Linda’s Quiltalong | Staff Blog

Linda’s Quiltalong

I love all of the #APQquiltalong projects, so it was difficult to choose just one to make. (Confession, I didn’t choose just one—I’ll be blogging again soon about my other choice.)


While I wondered what the Quilts and More Easy Addition quilt would look like if I used just three colors, I ran across the perfect fabrics! I chose Peppered Cottons by Pepper Cory for Studio e Fabrics in Pepper (31) for the background, Morning Glory (28) for the corners, and Midnight (82) for the plus sign. If you’re not familiar with Peppered Cottons, they’re considered a shot cotton. Shot cottons typically have one color of warp threads (lengthwise threads) and a different color of weft threads (crosswise threads). So the thread ends you see on the selvedges will be a different color than the threads ends you see along the cut edges. In the fabric drying photo below, you can see the threads along the selvedges and how different they are in color from the finished fabric. From bottom to top: Pepper has the tan weft threads and black warp threads, Morning Glory has aqua weft threads and magenta warp threads, and Midnight has black weft threads and blue warp threads.




Following the tips on the information sheet about Peppered Cotton, I prewashed my fabric (with my beloved Shout Color Catchers), dried it partly, and let it airdry the rest of the way. I’m not typically a prewasher, but felt it was wise to follow the tips from Pepper Cory and Studio e Fabrics on this one. Also, following the information sheet’s suggestions, I starched. I do feel that prewashing and starching helped to make the fabric easier to work with and less wiggly through the process and gave it a little more body.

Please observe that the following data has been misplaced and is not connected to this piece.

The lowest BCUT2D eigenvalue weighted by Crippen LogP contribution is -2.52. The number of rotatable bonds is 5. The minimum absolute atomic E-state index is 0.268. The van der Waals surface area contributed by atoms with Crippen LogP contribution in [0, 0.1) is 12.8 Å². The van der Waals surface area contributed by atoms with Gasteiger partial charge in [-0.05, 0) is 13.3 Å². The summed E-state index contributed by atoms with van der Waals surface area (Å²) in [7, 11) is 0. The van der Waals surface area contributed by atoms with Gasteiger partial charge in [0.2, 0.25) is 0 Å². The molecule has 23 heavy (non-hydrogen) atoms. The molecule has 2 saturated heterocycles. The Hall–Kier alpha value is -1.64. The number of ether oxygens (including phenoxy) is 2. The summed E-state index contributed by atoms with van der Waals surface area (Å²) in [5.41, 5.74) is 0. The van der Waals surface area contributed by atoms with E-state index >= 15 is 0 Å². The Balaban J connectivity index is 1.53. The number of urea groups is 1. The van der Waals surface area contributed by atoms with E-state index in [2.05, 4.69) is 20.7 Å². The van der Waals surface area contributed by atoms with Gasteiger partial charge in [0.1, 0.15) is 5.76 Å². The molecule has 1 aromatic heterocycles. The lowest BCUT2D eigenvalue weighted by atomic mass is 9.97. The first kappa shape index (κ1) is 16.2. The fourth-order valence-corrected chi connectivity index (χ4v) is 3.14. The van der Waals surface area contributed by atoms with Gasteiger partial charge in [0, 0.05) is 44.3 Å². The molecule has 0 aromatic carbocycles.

Then it was on to cutting and arranging the sample block and the math. Why math? First, because I wanted to make the quilt wider by two rows of blocks (so basically, square). Second, I thought since I was using only three fabrics, I might be able to do some strip piecing to make the construction go faster. Third, I’ve worked with cross-woven taffeta before (woven like these cottons are) and I remembered that sometimes the fabric looks different depending on the directions of the warp and weft threads. That caution was also mentioned in the information sheet. So I had to rethink the cutting so that I was treating each piece as if it were a stripe and that I wanted the stripes to all be running in the same direction. In the end, I’m not sure this step was necessary, but that’s just the way I work.


Then it was on to the sewing! I did end up making strip sets for the centers and side pieces for the corners, as you can see.

With all the sections put together, I was ready to make the blocks.


And here’s one finished!


I’m still not sure if I’ll bind it in the Midnight color or the Pepper, but I can’t wait to have it all together and on the longarm! Now to dream about how to quilt it…


How’s your APQquiltalong project coming?


–Linda Augsburg, editorial content chief

One Response to “Linda’s Quiltalong”

  1. This is my first time visiting this blog and after reading how you prepared your fabric I thought I would plunge right in and offer you another tip. Many moons ago when I was a young teen (14 and 15) I worked a large professional laundry where I learned that garments and linens were pressed as they came out of the washer from the spin cycle. When I prewash I press my fabrics dry with a hot iron pressing parallel to the selvage. The fabric looks and feels like new and never prewashed. No dryer and no starch necessary. Press with the lengthwise grain and the crosswise grain stretches. Hang the fabrics over a drying rack to ensure that they are completely dry. I use the rails on my long arm. Now a sage of 73. Where did the time go?